Owned by the Burgess family, CN Group continued to invest in local journalism long after this stopped being fashionable. As a result, its titles would regularly sweep the board at the Regional Press Awards. In a world of declining standards, CN Group could still be relied upon to do local newspaper journalism well.
Lytollis reckons that pre-2008 there were at least 64 journalists manning CN Group’s two titles: the daily News and Star (a punchy tabloid) and weekly Cumberland News (a handsome broadsheet). At the point he left, in 2019, he says there were 15 left (most of them trainees).
Carlisle-based CN Group went from a newsroom with centuries of experience and knowledge to one “staffed primarily by transient, overworked, underpaid journalists, who are either trainees or recently qualified” post the Newsquest take-over, according to the NUJ.
Those heading for the exit post-2018 included (according to Lytollis):
- Hard-working editor Chris Story who “did the meetings aspect of the job [which dominated the days of his predecessors] while also writing and subbing much of our papers”
- All the photographers bar one
- All the sub-editors except one
- All three feature writers (including Lytollis himself).
Circulation of the daily News & Star fell from 26,000 in 2005 to less than 6,000 per day in 2019 when Lytollis left, he says.
Advertising revenue fell off a cliff following the economic crash of 2008, and when it returned it went largely to low-cost online competitors like Google and Facebook – who together take more than half all the money now spent on advertising in the UK.
Localised versions of these twin disasters hit every local newspaper in the UK.
But reading Lytollis’s insider account of the decline of CN Group you have to question some of the decisions that were made along the way.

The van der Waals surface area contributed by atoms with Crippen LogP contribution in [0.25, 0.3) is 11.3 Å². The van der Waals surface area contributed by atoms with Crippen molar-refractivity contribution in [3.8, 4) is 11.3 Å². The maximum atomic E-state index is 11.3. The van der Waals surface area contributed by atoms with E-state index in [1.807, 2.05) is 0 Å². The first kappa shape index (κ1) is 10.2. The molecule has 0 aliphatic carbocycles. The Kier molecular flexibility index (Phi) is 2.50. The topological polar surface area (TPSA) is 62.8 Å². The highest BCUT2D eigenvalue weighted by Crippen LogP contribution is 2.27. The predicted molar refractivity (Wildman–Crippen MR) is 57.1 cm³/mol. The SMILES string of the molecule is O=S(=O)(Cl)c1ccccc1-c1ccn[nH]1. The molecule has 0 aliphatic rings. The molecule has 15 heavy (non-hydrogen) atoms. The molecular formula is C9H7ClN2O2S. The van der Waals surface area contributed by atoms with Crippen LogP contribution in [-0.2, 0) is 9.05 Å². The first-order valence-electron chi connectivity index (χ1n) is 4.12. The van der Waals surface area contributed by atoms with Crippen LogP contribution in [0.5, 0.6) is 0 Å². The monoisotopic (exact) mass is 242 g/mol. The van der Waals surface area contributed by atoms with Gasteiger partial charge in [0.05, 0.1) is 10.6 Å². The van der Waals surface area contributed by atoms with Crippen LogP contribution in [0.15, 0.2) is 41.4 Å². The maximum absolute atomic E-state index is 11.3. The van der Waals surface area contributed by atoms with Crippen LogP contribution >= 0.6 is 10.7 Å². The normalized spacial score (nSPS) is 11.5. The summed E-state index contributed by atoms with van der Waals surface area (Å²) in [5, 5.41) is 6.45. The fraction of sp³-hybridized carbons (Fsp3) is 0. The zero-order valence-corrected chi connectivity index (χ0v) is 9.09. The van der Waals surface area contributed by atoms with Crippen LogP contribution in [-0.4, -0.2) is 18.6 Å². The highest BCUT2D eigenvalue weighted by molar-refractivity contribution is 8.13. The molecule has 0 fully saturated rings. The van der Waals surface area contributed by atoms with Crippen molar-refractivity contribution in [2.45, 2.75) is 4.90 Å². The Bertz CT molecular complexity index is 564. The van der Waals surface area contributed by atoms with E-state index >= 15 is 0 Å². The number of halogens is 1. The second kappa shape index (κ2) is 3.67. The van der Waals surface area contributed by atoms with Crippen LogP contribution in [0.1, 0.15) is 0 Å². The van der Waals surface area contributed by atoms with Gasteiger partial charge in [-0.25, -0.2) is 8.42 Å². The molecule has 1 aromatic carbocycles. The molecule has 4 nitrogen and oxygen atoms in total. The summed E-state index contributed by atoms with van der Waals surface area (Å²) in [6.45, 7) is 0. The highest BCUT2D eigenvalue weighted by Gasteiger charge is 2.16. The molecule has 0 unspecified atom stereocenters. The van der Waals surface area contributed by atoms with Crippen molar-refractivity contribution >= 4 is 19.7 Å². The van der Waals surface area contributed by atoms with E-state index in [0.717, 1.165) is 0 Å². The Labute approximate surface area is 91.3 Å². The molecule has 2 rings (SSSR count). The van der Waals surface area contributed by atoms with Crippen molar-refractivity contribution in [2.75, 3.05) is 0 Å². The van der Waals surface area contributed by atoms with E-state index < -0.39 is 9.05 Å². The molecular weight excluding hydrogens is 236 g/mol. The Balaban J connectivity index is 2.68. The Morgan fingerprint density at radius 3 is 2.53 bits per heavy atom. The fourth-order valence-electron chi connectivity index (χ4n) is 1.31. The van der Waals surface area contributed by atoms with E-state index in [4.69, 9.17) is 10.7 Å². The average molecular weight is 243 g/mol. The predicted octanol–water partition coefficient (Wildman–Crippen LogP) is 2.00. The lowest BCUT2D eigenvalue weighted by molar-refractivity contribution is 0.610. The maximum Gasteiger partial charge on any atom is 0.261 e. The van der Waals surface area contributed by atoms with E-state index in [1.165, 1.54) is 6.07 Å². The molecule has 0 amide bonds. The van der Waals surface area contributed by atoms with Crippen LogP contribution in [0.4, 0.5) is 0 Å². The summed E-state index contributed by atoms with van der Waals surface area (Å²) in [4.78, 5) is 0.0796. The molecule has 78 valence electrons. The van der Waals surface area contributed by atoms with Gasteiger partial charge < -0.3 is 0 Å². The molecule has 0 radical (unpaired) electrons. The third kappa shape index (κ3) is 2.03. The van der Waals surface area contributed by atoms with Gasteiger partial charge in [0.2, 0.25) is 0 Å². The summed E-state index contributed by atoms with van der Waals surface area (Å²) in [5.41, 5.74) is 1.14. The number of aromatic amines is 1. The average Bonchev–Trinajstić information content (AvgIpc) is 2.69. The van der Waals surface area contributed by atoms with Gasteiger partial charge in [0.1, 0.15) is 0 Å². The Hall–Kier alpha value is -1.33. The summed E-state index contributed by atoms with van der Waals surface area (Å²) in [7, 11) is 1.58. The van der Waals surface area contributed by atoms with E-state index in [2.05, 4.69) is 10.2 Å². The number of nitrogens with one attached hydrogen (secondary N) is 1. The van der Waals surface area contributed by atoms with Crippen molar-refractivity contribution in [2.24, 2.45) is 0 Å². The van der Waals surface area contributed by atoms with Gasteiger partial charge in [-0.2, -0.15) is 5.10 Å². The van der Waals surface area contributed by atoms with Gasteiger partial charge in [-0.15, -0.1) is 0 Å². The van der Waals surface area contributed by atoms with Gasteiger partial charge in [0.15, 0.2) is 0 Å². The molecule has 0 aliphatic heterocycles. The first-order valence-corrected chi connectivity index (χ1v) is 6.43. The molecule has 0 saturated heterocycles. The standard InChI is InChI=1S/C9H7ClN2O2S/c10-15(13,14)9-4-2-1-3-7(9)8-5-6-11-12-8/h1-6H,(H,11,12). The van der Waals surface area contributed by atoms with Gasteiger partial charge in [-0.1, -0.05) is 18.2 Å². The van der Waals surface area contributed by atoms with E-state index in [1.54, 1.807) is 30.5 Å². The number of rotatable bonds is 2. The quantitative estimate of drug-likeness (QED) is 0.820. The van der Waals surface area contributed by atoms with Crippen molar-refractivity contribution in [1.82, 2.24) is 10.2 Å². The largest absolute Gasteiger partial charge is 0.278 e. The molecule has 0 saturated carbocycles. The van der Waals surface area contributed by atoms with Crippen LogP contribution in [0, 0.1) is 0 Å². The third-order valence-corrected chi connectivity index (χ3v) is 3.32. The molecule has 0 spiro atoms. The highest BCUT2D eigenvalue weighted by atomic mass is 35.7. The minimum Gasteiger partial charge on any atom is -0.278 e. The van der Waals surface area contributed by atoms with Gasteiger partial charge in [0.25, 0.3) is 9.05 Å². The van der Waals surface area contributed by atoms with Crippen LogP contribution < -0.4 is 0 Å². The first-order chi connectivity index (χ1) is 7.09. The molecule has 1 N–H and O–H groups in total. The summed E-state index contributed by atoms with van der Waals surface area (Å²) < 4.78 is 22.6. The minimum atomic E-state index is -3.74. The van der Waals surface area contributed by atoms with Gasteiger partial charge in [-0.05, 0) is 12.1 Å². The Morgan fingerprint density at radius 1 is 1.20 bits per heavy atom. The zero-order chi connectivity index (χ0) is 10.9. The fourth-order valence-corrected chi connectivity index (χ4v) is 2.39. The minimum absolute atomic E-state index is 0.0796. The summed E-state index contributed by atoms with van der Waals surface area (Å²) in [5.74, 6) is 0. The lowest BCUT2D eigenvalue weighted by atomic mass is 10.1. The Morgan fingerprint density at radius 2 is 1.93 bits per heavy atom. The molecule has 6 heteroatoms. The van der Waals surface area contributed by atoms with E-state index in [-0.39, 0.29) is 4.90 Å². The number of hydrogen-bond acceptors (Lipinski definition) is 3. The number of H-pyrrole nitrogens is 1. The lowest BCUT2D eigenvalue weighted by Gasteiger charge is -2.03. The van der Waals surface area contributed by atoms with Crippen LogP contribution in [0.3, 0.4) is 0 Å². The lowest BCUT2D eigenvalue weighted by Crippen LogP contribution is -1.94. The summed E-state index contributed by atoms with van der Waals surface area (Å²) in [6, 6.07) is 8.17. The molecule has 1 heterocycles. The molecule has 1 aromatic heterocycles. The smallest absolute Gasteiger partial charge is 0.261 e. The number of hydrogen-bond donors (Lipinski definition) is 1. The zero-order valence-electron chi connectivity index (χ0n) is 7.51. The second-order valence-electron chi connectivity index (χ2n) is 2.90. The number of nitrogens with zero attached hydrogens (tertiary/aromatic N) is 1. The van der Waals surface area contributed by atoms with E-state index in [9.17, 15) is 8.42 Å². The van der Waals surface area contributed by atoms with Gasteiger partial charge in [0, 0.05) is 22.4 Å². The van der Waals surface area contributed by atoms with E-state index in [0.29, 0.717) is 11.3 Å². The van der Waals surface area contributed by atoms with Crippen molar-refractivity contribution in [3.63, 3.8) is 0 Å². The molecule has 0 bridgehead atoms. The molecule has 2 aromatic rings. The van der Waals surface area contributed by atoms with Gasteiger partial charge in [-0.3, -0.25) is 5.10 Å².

Putting links to stories on the News & Star Facebook page just seemed to open up journalists to vitriol, Lytollis notes.
“Our Facebook policy was geared towards increasing engagement with readers. As far as I could see, this consisted largely of them telling us we were crap…
“A story about an open day at Carlisle’s mosque prompted so many offensive comments that we removed it from Facebook. Facebook made a fortune from advertisers using it to reach people who read journalists’ work there. But the company did little to deal with inflammatory reaction from its users. Newspapers’ Facebook pages were the journalistic Wild West.”
As newspaper sales dropped by 10% a year CN Group cut costs and increased cover price.
Charging ever more for an inferior product does not look like a great long-term business strategy. Meanwhile, all the content was given away for free online despite the fact online ad revenue was nowhere near eclipsing print.
Like a sweet shop doubling its prices then running out into the street and throwing Mars bars at passers-by.
In 2017 CN Group ran an appeal asking readers for donations to help fund its journalism alongside the logo “No to fake news”.
“Asking our readers to pay for something we were giving away seemed a desperate idea,” says Lytollis.
Two weeks after the “No to fake news” logo appeared, the News and Star sold its front page to the Conservative Party. Days before the General Election, the advertorial headline read: “On Thursday: Vote to get Brexit Right,” alongside a picture of Prime Minister Theresa May.
This was pre-Newsquest, but was a tactic repeated in the Newsquest era and which prompted a savage backlash from readers.
Lytollis writes: “Newsquest had the resources to improve CN Group’s papers and websites. But its strategy seemed to be to cut costs enough every year to still make a profit. You can do that for only so long until there’s nothing left to cut.